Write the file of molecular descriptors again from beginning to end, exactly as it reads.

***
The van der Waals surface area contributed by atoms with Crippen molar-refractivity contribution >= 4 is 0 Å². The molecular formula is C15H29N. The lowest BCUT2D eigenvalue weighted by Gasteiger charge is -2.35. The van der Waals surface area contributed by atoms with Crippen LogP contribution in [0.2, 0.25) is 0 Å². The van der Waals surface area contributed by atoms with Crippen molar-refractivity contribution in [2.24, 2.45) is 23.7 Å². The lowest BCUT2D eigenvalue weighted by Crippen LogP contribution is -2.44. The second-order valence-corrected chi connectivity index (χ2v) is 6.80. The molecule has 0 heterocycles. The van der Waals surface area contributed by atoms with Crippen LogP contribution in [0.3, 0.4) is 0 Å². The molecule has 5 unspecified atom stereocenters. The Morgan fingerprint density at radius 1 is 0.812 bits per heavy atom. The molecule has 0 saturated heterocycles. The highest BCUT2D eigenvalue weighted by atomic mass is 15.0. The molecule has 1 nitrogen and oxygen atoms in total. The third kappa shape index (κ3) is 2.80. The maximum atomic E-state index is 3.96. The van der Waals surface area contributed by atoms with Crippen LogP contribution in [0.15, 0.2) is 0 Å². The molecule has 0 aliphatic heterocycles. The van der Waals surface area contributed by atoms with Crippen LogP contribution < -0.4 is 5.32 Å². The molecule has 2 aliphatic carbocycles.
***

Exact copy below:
The van der Waals surface area contributed by atoms with Crippen molar-refractivity contribution >= 4 is 0 Å². The molecular formula is C15H29N. The lowest BCUT2D eigenvalue weighted by Gasteiger charge is -2.35. The van der Waals surface area contributed by atoms with Crippen LogP contribution in [0.2, 0.25) is 0 Å². The van der Waals surface area contributed by atoms with Crippen molar-refractivity contribution in [2.24, 2.45) is 23.7 Å². The lowest BCUT2D eigenvalue weighted by Crippen LogP contribution is -2.44. The second-order valence-corrected chi connectivity index (χ2v) is 6.80. The molecule has 0 heterocycles. The van der Waals surface area contributed by atoms with Crippen LogP contribution in [0.3, 0.4) is 0 Å². The molecule has 5 unspecified atom stereocenters. The Morgan fingerprint density at radius 1 is 0.812 bits per heavy atom. The molecule has 0 saturated heterocycles. The highest BCUT2D eigenvalue weighted by atomic mass is 15.0. The molecule has 1 nitrogen and oxygen atoms in total. The third kappa shape index (κ3) is 2.80. The maximum atomic E-state index is 3.96. The van der Waals surface area contributed by atoms with Crippen LogP contribution in [0.15, 0.2) is 0 Å². The molecule has 0 aliphatic heterocycles. The van der Waals surface area contributed by atoms with Crippen LogP contribution < -0.4 is 5.32 Å². The molecule has 2 aliphatic carbocycles.